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Eurofurence 28 — "Cyberpunk"
Sep 18 – 21, 2024
CCH — Congress Center Hamburg


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Author Topic: Remember the ticks  (Read 6378 times)


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Remember the ticks
« on: 06.05.2007, 00:56:06 »

There's an article over at,1518,481040,00.html about the expected onset of tick-borne encephalitis that might be of interest for those that have never travelled to an affected area before (FWIW, the area around the hotel is quite heavily wooded, and a class 2 danger zone on a 4-part scale, so the risk is moderate but is there).

No one likes to think of tiny arachnids burrowing into their flesh, but if Germans know what's good for them, they'll start paying more attention to ticks and their nasty habits.

In the latest of a series of warnings by health organizations, Germany's Center for Travel Medicine recommended this week that everyone planning to spend time outdoors in Germany this summer should be immunized against tick-borne encephalitis.

The concern is largely prompted by the recent mild winter, which has paved the way for a tick plague this summer. "Because of the mild temperatures, conditions were favorable and most ticks probably survived the winter this year," Christine Klaus of the National Reference Laboratory for Tick-Borne Diseases at Germany's Friedrich-Loeffler Institute (FLI) in Jena told SPIEGEL ONLINE.

The south of the country is particularly affected.

Ticks, which are about the size of a freckle, are found in wooded and grassy areas where they wait to latch on to warm-blooded creatures, whose heat and scent they recognize with finely tuned sense organs. The bugs tend to prefer hard-to-find parts of the body such as the back of the knee. There they burrow into their host's flesh, swelling to three times their initial size as they ingest the blood of their victim. Infected ticks can pass on TBE during the meal.

Preventative measures, such as bug spray, long pants, and thorough body checks after outdoor recreation are essential to avoiding ticks and the diseases they carry. Experts like the FLI's Christine Klaus stress, however, that immunization is the most effective means of preventing TBE.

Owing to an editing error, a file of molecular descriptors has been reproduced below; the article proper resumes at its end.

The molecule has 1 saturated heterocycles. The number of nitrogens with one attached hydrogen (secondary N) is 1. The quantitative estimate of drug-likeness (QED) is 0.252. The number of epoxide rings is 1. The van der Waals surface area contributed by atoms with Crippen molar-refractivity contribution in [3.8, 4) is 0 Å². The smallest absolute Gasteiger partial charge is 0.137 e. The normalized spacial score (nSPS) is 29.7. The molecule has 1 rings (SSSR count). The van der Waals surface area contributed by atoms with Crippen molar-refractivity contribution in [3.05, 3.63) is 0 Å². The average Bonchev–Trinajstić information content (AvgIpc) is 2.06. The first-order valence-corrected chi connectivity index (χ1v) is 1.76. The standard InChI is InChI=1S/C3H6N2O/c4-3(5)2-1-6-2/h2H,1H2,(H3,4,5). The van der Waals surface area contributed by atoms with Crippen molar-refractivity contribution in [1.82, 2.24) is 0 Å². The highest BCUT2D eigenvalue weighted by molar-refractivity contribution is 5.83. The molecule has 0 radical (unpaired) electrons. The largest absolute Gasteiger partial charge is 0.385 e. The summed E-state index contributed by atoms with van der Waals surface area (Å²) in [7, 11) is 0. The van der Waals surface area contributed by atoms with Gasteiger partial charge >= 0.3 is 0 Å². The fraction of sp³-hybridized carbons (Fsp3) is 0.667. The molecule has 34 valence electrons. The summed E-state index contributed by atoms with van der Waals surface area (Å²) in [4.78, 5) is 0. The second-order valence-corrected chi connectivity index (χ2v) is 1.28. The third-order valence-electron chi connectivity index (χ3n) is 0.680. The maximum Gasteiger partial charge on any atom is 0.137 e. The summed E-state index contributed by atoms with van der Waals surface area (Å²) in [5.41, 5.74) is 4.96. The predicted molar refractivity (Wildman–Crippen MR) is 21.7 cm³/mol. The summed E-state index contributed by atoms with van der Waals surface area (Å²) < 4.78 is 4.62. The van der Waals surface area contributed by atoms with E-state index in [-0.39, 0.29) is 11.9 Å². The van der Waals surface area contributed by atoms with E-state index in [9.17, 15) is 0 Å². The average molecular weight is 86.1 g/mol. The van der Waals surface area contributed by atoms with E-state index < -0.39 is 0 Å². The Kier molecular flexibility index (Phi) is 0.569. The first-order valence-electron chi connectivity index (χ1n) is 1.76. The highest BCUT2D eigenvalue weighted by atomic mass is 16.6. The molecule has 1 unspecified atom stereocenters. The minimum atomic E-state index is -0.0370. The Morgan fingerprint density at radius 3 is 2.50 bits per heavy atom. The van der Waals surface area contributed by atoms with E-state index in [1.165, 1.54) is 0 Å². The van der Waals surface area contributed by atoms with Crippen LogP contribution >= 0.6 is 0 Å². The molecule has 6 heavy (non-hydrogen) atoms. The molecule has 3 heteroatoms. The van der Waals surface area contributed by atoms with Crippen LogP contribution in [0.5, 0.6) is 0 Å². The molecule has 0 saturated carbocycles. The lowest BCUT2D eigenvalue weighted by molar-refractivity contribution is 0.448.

Klaus recommends that people in high-risk areas should "definitely" be immunized against tick-borne encephalitis. The RKI agrees, saying that even those who only venture into high-risk areas for a weekend jaunt should be immunized.

So, to make it short, give it a good thought. Most German health insurances pay for the neccessary immunization (the disease is called FSME in German), and many foreign insurance funds will do, too. Also, exercize a bit of caution when walking in the woods and the tall grass.
I will accept other opinions as long as you all accept that those opinions are wrong.

Dhary Montecore

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Re: Remember the ticks
« Reply #1 on: 25.07.2007, 16:05:08 »

Thats a good thought doco!

I just want to add a few things.

First of all, there's a good map of the risk-areas in Germany. Unfortunately the map is only available in German, but I translated it for everyone who want to have a look in addition of doco's description of the Area around the hotel.

About the immunization:
The immunization is a three-phase-process. The process usually takes about 9-12 months, but a speed-immunization is also possible: You'll get the second dose 7 days after the first and a third after 21 days (from the first one).
So, if you want to get an immunization till EF the speed-immunization is a good decision.

Since the area around the hotel is no high-risk area an immunization is not necessary but its alway a good thing. If you want to know more you should ask your general practitioner.

There are a few recommendations how to avoid ticks and how to proceed if bitten:

  • Avoid undergrowth, tall grass and thick bushes
  • If in woods stay on the paths
  • Wear long bright cloths, enclosed shoes and a light headgear
  • After abidance in woods and the like examine your clothes, fursuit and skin thoroughly (ticks are (at first) little black dots that cant be wiped off)
  • Use insect repellents

If you get a tick:

If you got a tick it should be removed with tweezers or a special removal tool. Take care not to damage or bruise the tick or to rip off its head! If you got the tick safe with the tweezers turn it clockwise or counterclockwise and pull it carefully and slowly out. Do NOT use nail polish, wax or alcohol on the tick! (If possible take the tick to your general practitioner. He can examine it further.)
After successfully removing the tick swab the puncture with a disinfection like iodine (Jod) or Alcohol.

I guess at EF you can also consult the medical team.

A special tick removing tweezer:
Further information:
« Last Edit: 25.07.2007, 16:40:49 by Dhary »
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